am following this Bloc's official example and I couldn't find a way how to access the state without that if statement.

Let's have the example below, I would like to display a specific text based on the initial value of showText, the only possible solution to access the state is via: if(statement is ExampleInitial) {state.showText? return Text("yes") : return Text("no")}

But am finding this solution hard to implement when you have more values with initial values. Or am I doing this wrong?

////////// bloc
class ExampleBloc extends Bloc<ExampleEvent, ExampleState> {
  ExampleBloc() : super(const ExampleInitial()) {
    on<ExampleStarted>(_onExampleStarted);
  }

  void _onExampleStarted(ExampleStarted event, Emitter<ExampleState> emit) {
    emit(const ExampleInitial());
  }
}

////////// event
part of 'example_bloc.dart';

abstract class ExampleEvent extends Equatable {
  const ExampleEvent();
}

class ExampleStarted extends ExampleEvent {
  @override
  List<Object> get props => [];
}

////////// state
part of 'example_bloc.dart';

abstract class ExampleState extends Equatable {
  const ExampleState();
}

////////// state
class ExampleInitial extends ExampleState {
  final bool showText = false;

  const ExampleInitial();

  @override
  List<Object> get props => [showText];
}

// ui
class CreateExampleScreen extends StatelessWidget {
  @override
  Widget build(BuildContext context) {
    return BlocBuilder<ExampleBloc, ExampleState>(
        builder: (context, state) {
          return state.showText ? Text("yes") :Text("no"); // can't access to state.showText
      });
    }
}


Solution 1: Saurab Ghimire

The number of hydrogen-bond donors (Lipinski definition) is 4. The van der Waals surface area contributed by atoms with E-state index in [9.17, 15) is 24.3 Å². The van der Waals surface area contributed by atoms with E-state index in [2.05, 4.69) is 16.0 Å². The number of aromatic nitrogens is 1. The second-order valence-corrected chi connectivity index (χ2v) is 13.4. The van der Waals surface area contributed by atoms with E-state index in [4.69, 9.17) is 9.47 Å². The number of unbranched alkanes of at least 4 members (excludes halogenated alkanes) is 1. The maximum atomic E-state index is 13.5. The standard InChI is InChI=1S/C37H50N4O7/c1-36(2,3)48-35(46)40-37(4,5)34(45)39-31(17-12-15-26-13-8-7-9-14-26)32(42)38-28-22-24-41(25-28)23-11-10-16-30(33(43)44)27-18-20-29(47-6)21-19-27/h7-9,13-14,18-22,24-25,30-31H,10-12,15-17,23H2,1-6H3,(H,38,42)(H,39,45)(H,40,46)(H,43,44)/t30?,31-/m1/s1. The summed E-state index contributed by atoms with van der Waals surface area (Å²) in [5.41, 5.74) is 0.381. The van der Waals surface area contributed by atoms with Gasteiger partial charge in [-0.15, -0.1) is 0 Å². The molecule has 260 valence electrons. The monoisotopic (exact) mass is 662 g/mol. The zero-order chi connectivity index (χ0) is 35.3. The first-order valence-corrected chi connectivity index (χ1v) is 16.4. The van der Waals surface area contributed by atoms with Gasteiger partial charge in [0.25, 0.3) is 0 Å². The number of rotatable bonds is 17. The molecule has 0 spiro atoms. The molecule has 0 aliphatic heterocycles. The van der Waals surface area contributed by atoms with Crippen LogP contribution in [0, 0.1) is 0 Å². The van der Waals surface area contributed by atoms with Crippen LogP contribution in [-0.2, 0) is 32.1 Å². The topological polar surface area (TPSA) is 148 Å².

You can declare a variable inside Bloc Class which will be global and need to be set inside the 'bloc.dart' file like in the case of Provider Package. This variable does not need state to be checked before accessing it in UI. You can access this value from the Navigation tree using context.

////////// bloc
class ExampleBloc extends Bloc<ExampleEvent, ExampleState> {
  ExampleBloc() : super(const ExampleInitial()) {
    on<ExampleStarted>(_onExampleStarted);
  }
  bool showText = false;
  void _onExampleStarted(ExampleStarted event, Emitter<ExampleState> emit) {
    emit(const ExampleInitial());
  }
}

// ui
class CreateExampleScreen extends StatelessWidget {
  @override
  Widget build(BuildContext context) {
    return BlocProvider.of<ExampleBloc>(context).showText
        ? const Text('Yes')
        : const Text('No');
  }
}

There is another way in which you declare abstract State Class to always have the boolean value. So, whatever new class extends those State will have inherited boolean value from parent class. This concept is called inheritance in OOP.

////////// state

abstract class ExampleState extends Equatable {
  const ExampleState();
  final bool showText = false;
}

////////// state
class ExampleInitial extends ExampleState {
  const ExampleInitial();
  // You can also set ExampleInitial to accept showText and send it to its 
  // parent class using 'super' method in constructor, 
  // if parent class has constructor with 'showText' as boolean
  @override
  List<Object> get props => [];
}  

// ui
class CreateExampleScreen extends StatelessWidget {
  @override
  Widget build(BuildContext context) {
    return BlocBuilder<ExampleBloc, ExampleState>(builder: (context, state) {
      return state.showText ? const Text("yes") : const Text("no");
    });
  }
}

A pragmatic usecase for different State Classes having different state variables is as follows:

Let's account for three states while fetching data from api

-if(state is DataLoadingState), // there is no need for state

-if(state is DataLoadedState) // state need to have a variable named weatherData containing temperatures, cities and so on.

-if(state is ErrorWhileLoadingState) // state needs to have a reason for the error. For example: errorMsg: 'Internal Server Error'

So, you need to check the state before accessing its values.